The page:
Even scientists understand that the war on drugs never worked
A series of speakers were presented by a federal agency last week, dedicated specifically to recapitulating the science on the therapeutic potential of psilocybin mushrooms. The National Cancer Institute (NCI), part of the National Institutes of Health (NIH), is in charge of these events, where they discuss the most relevant topics on the subject. The speakers who participated wasted no time expressing their opinion of the war on drugs, rightfully pointing out that it never was successful.
It has said that even though psychedelics are classified as a Schedule I substance with no medical value in the eyes of federal law, clinical trials “are investigating psilocybin for treating cancer-related depression, for example, and also for its potential medicinal application in the treatment of a variety of serious psychiatric disorders.”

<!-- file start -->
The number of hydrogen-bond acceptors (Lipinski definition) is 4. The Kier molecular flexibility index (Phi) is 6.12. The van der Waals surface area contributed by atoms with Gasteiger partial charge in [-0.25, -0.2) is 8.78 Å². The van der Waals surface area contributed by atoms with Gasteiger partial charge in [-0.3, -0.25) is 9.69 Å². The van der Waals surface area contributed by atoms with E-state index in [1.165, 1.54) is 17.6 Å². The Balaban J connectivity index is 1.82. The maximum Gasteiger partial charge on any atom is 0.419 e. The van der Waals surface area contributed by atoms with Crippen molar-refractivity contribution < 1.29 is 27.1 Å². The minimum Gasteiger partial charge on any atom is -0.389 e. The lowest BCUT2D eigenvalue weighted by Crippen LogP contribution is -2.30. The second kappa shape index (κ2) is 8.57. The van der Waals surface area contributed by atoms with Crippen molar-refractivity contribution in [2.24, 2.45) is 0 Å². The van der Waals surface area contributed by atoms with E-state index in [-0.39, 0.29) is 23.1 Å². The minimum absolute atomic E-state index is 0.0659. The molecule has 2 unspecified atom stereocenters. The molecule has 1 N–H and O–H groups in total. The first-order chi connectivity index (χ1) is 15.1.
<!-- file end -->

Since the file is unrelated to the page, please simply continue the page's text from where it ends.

That is why the agency has now taken on the task of organizing a series of psilocybin research speakers and will take place over the next few weeks. The first event was held last Thursday, featuring professors from UCLA as well as Johns Hopkins University. The presentations focused on the use of psilocybin and various other aspects. Dr. Charles Grob of UCLA emphasized the need for greater diversity among participants in psychedelic studies while pointing out the tedious issue of funding. “I will say that the National Institutes of Health really hasn’t funded this area. As far as I know, since the late 1960s, they funded mechanistic questions but not actual treatment: whether psychedelics can have any role as a treatment model I think needs to be revisited,” he added.
The next event is expected to be held on May 27, where scientific perspectives on the advancement of public health initiatives will be discussed.